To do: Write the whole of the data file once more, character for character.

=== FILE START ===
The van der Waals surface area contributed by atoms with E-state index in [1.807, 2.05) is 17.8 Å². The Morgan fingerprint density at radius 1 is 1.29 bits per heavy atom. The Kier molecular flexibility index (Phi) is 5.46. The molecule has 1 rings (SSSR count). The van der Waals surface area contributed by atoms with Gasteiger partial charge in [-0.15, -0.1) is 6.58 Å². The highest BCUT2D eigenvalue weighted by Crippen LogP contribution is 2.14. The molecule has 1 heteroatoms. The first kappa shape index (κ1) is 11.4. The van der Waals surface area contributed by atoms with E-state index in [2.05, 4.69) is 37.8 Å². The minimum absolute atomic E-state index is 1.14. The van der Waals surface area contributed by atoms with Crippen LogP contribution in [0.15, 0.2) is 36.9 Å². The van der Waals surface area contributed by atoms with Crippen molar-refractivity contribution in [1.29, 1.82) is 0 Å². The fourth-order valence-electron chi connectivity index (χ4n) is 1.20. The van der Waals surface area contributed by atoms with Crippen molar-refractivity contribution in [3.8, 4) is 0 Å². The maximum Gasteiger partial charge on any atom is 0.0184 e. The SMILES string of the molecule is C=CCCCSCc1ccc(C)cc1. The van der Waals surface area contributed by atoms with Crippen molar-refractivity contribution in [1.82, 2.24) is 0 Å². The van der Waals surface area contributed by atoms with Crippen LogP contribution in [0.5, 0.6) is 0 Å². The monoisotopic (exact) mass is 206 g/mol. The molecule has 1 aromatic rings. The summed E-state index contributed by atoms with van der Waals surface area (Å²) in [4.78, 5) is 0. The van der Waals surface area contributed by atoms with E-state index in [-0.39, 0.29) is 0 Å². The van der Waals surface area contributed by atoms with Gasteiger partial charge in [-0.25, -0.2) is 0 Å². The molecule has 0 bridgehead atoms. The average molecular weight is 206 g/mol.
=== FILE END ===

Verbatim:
The van der Waals surface area contributed by atoms with E-state index in [1.807, 2.05) is 17.8 Å². The Morgan fingerprint density at radius 1 is 1.29 bits per heavy atom. The Kier molecular flexibility index (Phi) is 5.46. The molecule has 1 rings (SSSR count). The van der Waals surface area contributed by atoms with Gasteiger partial charge in [-0.15, -0.1) is 6.58 Å². The highest BCUT2D eigenvalue weighted by Crippen LogP contribution is 2.14. The molecule has 1 heteroatoms. The first kappa shape index (κ1) is 11.4. The van der Waals surface area contributed by atoms with E-state index in [2.05, 4.69) is 37.8 Å². The minimum absolute atomic E-state index is 1.14. The van der Waals surface area contributed by atoms with Crippen LogP contribution in [0.15, 0.2) is 36.9 Å². The van der Waals surface area contributed by atoms with Crippen molar-refractivity contribution in [1.29, 1.82) is 0 Å². The fourth-order valence-electron chi connectivity index (χ4n) is 1.20. The van der Waals surface area contributed by atoms with Crippen molar-refractivity contribution in [3.8, 4) is 0 Å². The maximum Gasteiger partial charge on any atom is 0.0184 e. The SMILES string of the molecule is C=CCCCSCc1ccc(C)cc1. The van der Waals surface area contributed by atoms with Crippen molar-refractivity contribution in [1.82, 2.24) is 0 Å². The van der Waals surface area contributed by atoms with Crippen LogP contribution in [0.5, 0.6) is 0 Å². The monoisotopic (exact) mass is 206 g/mol. The molecule has 1 aromatic rings. The summed E-state index contributed by atoms with van der Waals surface area (Å²) in [4.78, 5) is 0. The van der Waals surface area contributed by atoms with E-state index in [-0.39, 0.29) is 0 Å². The van der Waals surface area contributed by atoms with Gasteiger partial charge in [-0.25, -0.2) is 0 Å². The molecule has 0 bridgehead atoms. The average molecular weight is 206 g/mol.